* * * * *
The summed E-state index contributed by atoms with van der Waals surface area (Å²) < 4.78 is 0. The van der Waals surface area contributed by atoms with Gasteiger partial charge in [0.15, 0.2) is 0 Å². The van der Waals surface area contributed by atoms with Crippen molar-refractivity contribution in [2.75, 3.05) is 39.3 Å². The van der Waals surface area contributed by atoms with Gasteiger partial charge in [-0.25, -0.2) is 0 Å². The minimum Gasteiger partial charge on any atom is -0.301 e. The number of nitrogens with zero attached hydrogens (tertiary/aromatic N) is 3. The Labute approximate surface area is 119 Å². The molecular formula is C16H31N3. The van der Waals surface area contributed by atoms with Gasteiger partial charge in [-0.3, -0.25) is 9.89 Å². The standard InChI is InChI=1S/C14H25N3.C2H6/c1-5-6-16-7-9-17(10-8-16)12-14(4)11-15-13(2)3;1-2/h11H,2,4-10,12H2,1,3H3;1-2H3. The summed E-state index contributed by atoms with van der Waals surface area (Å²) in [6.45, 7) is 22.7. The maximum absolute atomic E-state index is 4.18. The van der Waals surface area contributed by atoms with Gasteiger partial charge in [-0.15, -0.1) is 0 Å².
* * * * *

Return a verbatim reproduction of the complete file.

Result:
The summed E-state index contributed by atoms with van der Waals surface area (Å²) < 4.78 is 0. The van der Waals surface area contributed by atoms with Gasteiger partial charge in [0.15, 0.2) is 0 Å². The van der Waals surface area contributed by atoms with Crippen molar-refractivity contribution in [2.75, 3.05) is 39.3 Å². The van der Waals surface area contributed by atoms with Gasteiger partial charge in [-0.25, -0.2) is 0 Å². The minimum Gasteiger partial charge on any atom is -0.301 e. The number of nitrogens with zero attached hydrogens (tertiary/aromatic N) is 3. The Labute approximate surface area is 119 Å². The molecular formula is C16H31N3. The van der Waals surface area contributed by atoms with Gasteiger partial charge in [-0.3, -0.25) is 9.89 Å². The standard InChI is InChI=1S/C14H25N3.C2H6/c1-5-6-16-7-9-17(10-8-16)12-14(4)11-15-13(2)3;1-2/h11H,2,4-10,12H2,1,3H3;1-2H3. The summed E-state index contributed by atoms with van der Waals surface area (Å²) in [6.45, 7) is 22.7. The maximum absolute atomic E-state index is 4.18. The van der Waals surface area contributed by atoms with Gasteiger partial charge in [-0.15, -0.1) is 0 Å².